“For the majority of the big tourist destination countries – Thailand, Japan, Korea, Vietnam, Singapore – inbound [travel] to those countries has reached or exceeded 2019 levels,” says Omri Morgenshtern, chief executive of online travel agency Agoda.

According to Agoda’s search data – which is, Morgenshtern stresses, biased towards leisure travel – Japan, helped by its depreciating yen, is easily the biggest inbound travel destination in the APAC region, with plenty of visitors from Southeast and North Asia.

And a new force is emerging.

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“India has a huge population that is entering this level where they are capable, financially, to travel outside India. They feel the trust or the confidence to do that,” Morgenshtern says, adding that an increasing number of countries are easing entry requirements for Indian passport holders, the latest including Malaysia, Sri Lanka, Thailand, Iran and Kenya.

“India is [also] going to be a revolution on the aviation side,” he adds. Since Air India was bought by Tata Sons from the government last year, the carrier has been going through a major overhaul and signed a US$70 billion deal in June to buy 470 planes from Boeing and Airbus. That same week, Indian budget airline IndiGo placed an order for 500 Airbus passenger jets.

Going into 2024, Wong anticipates that inbound travel to China will increase along with improved airlift capacity, especially since more international events – such as the Formula One motorsport event in Shanghai,, the International Auto Show in Beijing and international banking and finance conferences in business hubs – will return.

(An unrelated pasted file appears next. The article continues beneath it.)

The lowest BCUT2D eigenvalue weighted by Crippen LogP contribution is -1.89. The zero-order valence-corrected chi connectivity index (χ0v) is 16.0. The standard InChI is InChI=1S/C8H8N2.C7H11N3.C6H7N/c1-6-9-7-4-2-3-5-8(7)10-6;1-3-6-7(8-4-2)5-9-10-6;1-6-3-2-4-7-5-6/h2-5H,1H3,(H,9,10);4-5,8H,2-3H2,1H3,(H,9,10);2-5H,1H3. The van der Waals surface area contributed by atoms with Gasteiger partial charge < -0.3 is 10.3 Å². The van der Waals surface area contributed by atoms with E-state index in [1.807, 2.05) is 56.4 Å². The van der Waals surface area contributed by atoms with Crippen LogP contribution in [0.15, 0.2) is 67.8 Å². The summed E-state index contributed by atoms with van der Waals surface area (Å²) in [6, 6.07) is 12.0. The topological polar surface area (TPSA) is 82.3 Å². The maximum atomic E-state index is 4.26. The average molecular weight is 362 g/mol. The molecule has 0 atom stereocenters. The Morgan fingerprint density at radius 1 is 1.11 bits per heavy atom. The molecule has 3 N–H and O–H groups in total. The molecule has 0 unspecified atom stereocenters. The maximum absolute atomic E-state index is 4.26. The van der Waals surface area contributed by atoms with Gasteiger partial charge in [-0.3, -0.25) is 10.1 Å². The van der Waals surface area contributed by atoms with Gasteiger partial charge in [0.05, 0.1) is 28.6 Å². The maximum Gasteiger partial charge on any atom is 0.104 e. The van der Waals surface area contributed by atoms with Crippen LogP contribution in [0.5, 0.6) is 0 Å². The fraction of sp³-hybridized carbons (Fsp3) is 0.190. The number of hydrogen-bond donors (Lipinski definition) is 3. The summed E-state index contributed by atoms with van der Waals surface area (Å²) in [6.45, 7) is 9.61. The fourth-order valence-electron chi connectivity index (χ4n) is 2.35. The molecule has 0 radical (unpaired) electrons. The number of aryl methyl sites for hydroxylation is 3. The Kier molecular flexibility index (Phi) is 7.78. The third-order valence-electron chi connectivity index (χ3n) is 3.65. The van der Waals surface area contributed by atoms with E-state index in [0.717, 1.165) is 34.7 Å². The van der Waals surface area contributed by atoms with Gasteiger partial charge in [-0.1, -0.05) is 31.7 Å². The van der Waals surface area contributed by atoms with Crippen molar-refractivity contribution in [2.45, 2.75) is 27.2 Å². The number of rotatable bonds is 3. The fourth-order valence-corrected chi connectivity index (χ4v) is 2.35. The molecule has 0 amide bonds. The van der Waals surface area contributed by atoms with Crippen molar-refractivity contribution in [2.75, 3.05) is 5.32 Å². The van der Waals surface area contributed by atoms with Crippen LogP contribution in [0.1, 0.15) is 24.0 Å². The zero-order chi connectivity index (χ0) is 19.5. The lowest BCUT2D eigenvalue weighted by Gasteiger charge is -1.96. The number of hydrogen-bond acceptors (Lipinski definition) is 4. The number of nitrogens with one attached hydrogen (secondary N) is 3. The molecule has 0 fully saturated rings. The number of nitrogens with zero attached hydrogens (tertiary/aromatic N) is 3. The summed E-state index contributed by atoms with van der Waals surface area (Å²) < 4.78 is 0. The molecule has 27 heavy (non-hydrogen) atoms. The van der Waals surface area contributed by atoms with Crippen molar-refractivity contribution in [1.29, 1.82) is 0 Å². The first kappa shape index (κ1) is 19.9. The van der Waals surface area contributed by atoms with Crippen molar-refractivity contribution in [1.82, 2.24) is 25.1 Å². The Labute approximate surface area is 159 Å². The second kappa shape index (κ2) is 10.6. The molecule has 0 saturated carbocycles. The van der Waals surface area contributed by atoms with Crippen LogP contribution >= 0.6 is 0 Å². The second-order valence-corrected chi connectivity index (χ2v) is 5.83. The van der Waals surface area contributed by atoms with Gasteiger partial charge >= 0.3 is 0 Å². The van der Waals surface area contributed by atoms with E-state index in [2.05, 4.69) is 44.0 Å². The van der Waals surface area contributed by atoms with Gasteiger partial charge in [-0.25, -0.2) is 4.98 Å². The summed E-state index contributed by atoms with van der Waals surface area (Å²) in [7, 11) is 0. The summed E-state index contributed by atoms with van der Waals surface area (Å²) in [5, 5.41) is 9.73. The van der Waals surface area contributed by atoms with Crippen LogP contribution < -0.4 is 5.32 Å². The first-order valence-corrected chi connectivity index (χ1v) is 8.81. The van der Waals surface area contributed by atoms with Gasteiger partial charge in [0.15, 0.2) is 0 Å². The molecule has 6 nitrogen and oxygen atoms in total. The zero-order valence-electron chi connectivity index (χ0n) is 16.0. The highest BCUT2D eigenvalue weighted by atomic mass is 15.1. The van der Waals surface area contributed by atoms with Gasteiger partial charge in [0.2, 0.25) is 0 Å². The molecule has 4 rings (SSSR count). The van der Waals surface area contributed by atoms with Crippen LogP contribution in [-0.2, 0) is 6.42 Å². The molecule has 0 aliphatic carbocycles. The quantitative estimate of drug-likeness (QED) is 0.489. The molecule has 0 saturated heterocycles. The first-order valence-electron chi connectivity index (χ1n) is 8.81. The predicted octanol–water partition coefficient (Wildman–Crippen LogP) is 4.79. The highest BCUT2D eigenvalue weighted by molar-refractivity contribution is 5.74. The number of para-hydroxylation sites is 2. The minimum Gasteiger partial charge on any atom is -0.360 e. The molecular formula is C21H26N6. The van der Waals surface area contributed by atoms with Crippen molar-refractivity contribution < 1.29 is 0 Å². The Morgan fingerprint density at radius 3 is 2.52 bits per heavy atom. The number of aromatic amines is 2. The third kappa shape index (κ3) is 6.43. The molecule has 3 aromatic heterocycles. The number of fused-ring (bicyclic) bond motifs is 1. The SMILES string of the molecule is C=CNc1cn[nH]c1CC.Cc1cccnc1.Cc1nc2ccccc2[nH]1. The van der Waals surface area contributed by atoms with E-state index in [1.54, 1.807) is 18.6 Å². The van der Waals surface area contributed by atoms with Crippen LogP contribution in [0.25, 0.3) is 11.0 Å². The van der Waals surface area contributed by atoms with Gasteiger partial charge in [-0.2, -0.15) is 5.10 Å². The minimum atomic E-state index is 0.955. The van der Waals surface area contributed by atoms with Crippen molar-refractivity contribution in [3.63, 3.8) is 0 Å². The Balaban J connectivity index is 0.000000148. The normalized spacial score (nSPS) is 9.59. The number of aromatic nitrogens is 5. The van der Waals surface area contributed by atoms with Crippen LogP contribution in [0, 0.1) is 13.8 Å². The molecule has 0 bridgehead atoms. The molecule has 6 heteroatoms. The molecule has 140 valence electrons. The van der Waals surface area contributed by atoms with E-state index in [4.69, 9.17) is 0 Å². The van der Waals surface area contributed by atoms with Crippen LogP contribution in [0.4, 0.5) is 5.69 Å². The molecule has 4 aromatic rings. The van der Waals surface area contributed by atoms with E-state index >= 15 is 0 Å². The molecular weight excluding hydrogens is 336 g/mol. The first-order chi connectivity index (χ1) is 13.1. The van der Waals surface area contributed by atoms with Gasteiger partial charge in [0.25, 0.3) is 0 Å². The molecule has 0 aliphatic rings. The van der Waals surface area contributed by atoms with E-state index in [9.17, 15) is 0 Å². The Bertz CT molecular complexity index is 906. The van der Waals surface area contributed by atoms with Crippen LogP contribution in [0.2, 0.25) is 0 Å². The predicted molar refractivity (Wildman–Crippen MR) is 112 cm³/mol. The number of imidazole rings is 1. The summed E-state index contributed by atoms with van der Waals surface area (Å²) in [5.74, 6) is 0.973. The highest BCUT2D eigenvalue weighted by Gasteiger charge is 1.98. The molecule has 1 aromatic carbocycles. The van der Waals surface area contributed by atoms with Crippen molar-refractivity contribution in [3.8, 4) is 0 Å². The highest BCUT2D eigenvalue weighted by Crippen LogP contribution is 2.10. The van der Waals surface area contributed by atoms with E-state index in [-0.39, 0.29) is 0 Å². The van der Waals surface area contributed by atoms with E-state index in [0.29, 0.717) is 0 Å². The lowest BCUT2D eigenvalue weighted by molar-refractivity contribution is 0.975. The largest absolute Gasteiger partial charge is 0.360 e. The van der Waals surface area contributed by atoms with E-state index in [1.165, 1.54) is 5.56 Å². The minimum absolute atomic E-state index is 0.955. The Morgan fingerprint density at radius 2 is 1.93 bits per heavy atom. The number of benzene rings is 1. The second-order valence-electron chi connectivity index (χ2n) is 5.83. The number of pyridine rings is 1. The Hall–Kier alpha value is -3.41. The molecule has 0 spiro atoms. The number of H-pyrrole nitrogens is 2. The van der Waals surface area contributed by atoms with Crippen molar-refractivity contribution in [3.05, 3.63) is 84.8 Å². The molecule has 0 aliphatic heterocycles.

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Both Wong and Simpson believe that travellers have put most of their concerns about the Covid-19 pandemic behind them.

“The Western countries are so over Covid now. I think that the travellers trust that if something is now open, they’re not going to get caught [and] locked down,” says Simpson.

According to Trip.com, China’s top markets for inbound tourism are South Korea, Japan, Singapore, the United States, Australia, Malaysia, Canada, Thailand, Britain and Germany, with 70 per cent of those visitors heading to Shenzhen.

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China’s industry is currently “recovering very powerfully”, and the country is expected to overtake the United States as the biggest single travel and tourism economy within a decade, says Simpson.

“In 10 years, we expect that travel and tourism in China will be worth over 14 per cent of the economy,” employing 105 million people, she says.

“The global economy is probably going to grow on average 2.4 per cent a year, but travel and tourism is going to grow by about 5.6 per cent,” says Simpson. “So it’s a growth economy.”